One of the best things about summer is the variety of fresh delicious fruits that show up on supermarket shelves. The last few years that selection has grown to include a number of more unusual varieties. If you’ve been itching to try some of these exotic fruits but are unsure where to start, we can help.
Exotic fruits you can find in your local grocery store
Following is everything you need to know about five unusual fruits you’ll find in your local supermarket that you should try
If you see what looks like a scaly pear in the produce section, it’s probably a cherimoya. Fans of this delicious exotic fruit say it tastes like a cross between banana and pineapple with a hint of strawberry, for good measure. In fact, Mark Twain was so impressed with the flavor of this exotic fruit, a staple during his trip to Hawaiian Islands, that he described it as “the most delicious fruit known to men.”
But the ancient Incan cherimoya isn’t just delicious, it’s also nutritious. This fiber-packed fruit provides 18 percent of a man’s daily recommended amount of fiber, and more than 25 percent of a woman’s.
Cherimoyas are also a good source of potassium and copper, which means they fuel your metabolism, boost your energy and support brain health. Some studies have even found a link between regularly eating cherimoyas and reduced depression and anxiety levels.
To eat a cherimoya cut the fruit in half and remove the seeds. Scoop out the creamy white flesh and dive in. We guarantee you’ll be back for more.
2. Dragon Fruit:
The dragon fruit might look a bit intimidating at first with its red skin and green spikes. But don’t let that prickly appearance fool you. The flavor is surprisingly mild. In fact most folks describe it as tasting something like a lighter version of a kiwi, with just a hint of sweet flavor.
Where a dragon fruit really shines is in the nutrition department. It’s packed with powerful antioxidants, vitamins, minerals and even healthy fats. The journal Pharmacognosy Research reports regularly eating dragon fruit could help reduce your risk of heart disease by lowering “bad” cholesterol while raising your “good” cholesterol levels. And the fruit’s high fiber content can help keep your blood sugar steady, and your digestive system running like a clock.
To eat a dragon fruit simply remove the skin. Just like with a kiwi the seeds are edible.
With light green skin and bright pink flesh, the guava is as beautiful as it is nutritious. This high fiber, high nutrition, low calorie exotic fruit can help boost your immunity, maintain your blood sugar and protect your heart. And it accomplishes all that for a measly 37 calories per fruit.
To eat guava treat it like you would an apple or pear. Just cut it into slices, remove the seeds and enjoy.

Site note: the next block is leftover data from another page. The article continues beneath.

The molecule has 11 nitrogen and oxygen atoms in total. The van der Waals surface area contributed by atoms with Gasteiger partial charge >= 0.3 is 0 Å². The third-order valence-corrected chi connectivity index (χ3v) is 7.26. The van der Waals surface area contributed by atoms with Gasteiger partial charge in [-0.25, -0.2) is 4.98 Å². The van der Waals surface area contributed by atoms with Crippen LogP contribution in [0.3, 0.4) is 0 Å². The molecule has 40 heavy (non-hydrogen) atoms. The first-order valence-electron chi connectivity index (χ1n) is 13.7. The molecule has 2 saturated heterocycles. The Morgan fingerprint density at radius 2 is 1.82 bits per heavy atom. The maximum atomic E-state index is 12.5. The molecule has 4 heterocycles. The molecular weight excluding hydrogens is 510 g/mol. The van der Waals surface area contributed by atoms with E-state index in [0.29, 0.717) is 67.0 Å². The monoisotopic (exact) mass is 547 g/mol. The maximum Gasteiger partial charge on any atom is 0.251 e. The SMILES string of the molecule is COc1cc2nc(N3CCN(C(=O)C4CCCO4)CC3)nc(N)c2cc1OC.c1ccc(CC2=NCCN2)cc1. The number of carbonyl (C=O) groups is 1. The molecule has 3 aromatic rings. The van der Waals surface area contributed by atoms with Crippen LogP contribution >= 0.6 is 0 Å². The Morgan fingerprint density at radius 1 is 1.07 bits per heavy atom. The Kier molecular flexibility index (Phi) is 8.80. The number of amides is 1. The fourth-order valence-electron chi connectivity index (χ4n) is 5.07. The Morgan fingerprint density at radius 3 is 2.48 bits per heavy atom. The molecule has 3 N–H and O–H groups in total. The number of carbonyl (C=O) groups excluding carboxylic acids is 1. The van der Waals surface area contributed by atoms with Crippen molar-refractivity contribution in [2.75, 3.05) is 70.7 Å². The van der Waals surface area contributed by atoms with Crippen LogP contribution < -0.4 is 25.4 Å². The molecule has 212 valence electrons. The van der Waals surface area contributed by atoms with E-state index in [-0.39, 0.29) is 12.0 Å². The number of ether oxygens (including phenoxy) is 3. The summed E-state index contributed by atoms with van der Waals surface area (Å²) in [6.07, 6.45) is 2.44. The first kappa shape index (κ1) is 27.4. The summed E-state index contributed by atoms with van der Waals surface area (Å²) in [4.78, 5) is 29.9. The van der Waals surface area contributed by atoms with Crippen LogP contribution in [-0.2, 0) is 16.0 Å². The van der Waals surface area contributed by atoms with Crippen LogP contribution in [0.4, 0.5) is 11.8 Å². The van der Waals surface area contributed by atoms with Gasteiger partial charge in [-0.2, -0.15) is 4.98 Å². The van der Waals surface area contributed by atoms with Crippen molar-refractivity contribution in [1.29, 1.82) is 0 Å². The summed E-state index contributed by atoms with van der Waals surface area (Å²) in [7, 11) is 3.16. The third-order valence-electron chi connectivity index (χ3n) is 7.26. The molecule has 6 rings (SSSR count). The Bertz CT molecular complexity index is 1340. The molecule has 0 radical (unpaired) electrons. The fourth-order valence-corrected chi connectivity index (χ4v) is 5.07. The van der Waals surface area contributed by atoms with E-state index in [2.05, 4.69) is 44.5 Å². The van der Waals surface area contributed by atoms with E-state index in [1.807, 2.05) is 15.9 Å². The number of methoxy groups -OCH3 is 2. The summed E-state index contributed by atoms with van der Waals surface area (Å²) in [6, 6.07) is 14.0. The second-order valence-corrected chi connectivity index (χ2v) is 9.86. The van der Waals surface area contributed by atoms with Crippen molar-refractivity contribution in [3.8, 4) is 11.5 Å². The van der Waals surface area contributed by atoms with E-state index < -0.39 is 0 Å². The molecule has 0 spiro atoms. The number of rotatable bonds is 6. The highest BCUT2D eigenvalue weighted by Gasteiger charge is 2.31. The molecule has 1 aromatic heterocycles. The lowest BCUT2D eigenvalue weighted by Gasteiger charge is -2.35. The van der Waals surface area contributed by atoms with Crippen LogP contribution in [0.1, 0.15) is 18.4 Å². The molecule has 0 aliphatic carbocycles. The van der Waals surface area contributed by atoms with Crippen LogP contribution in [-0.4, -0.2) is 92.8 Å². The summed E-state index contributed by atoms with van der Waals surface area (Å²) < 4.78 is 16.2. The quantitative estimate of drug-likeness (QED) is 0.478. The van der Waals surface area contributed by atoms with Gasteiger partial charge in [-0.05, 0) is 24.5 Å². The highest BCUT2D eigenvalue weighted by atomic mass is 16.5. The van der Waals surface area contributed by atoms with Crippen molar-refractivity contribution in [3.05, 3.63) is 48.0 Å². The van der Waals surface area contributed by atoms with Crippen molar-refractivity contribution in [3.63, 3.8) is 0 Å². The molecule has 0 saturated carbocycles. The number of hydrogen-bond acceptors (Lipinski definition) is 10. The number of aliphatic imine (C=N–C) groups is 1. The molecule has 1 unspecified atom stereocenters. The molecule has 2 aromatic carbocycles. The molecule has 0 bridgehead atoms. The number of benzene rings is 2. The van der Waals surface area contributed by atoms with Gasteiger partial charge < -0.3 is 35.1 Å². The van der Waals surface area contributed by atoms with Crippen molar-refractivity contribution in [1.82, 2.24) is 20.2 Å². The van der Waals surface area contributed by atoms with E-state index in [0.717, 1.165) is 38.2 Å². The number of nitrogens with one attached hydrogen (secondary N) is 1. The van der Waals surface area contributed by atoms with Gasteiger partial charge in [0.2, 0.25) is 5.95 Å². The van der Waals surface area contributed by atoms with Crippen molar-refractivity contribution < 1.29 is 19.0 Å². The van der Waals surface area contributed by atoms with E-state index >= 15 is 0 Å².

4. Horned melon:
If you’ve ever seen the horned melon, or kiwano in the grocery store, it’s pretty clear how the fruit got its name. The tiny melon is about the size of a lemon with an orange-yellow rind that’s covered in small spikes that look like horns.
The horned melon may be the most exotic fruit on our list. For some folks it can take a little getting used to with its edible seeds suspended in a gel-like flesh. But fans report the sweet and tart layers of flavors you get make it well worth trying. People describe it as a fantastic combination of cucumber, banana, mango, lime, pineapple and watermelon.
The easiest way to eat the fruit is right out of the rind. Slice it in half, hold a half up to your mouth and gently squeeze the sides. The green flesh will easily loosen and rise to the top and you can just go ahead and eat it. The seeds are perfectly edible, and provide some important nutrients of their own. But if you prefer you can suck the gel through your teeth and spit out the seeds.
The nutrient dense horned melon provides support for your eyes, brain, bones heart and digestive system. The age-fighting fruit’s seeds are rich in a-tocopherol and y-tocopherol, two forms of vitamin E. And the flesh provides plenty of vitamin C. The horned melon helps support healthy skin, muscles, nerves and red blood cells.
While most folks have heard of kumquats, far fewer have ever actually tried eating them. This citrus fruit looks a little like a baby orange, but it comes with a sweet, edible and nutritious skin.
As small as kumquats are they’re brimming with healthy carbs and riboflavin, so they provide a big energy boost. Plus, they’ve got calcium for strong bones and teeth, vitamin C for your immune system and beta carotene for your eyes.
To eat a kumquat wash the fruit under cool water. Gently roll the fruit between your fingers to release its essential oils. And then just pop it in your mouth and chew. The seeds and skin are all edible, and in fact the skin is its sweetest part. If you prefer you can spit out the seeds.
We’re entering peak fruit season. On your next trip to the grocery store besides stocking up on your standard summertime favorites why not go ahead and finally give some of these unusual supermarket fruits a try too? You may even find a new favorite.
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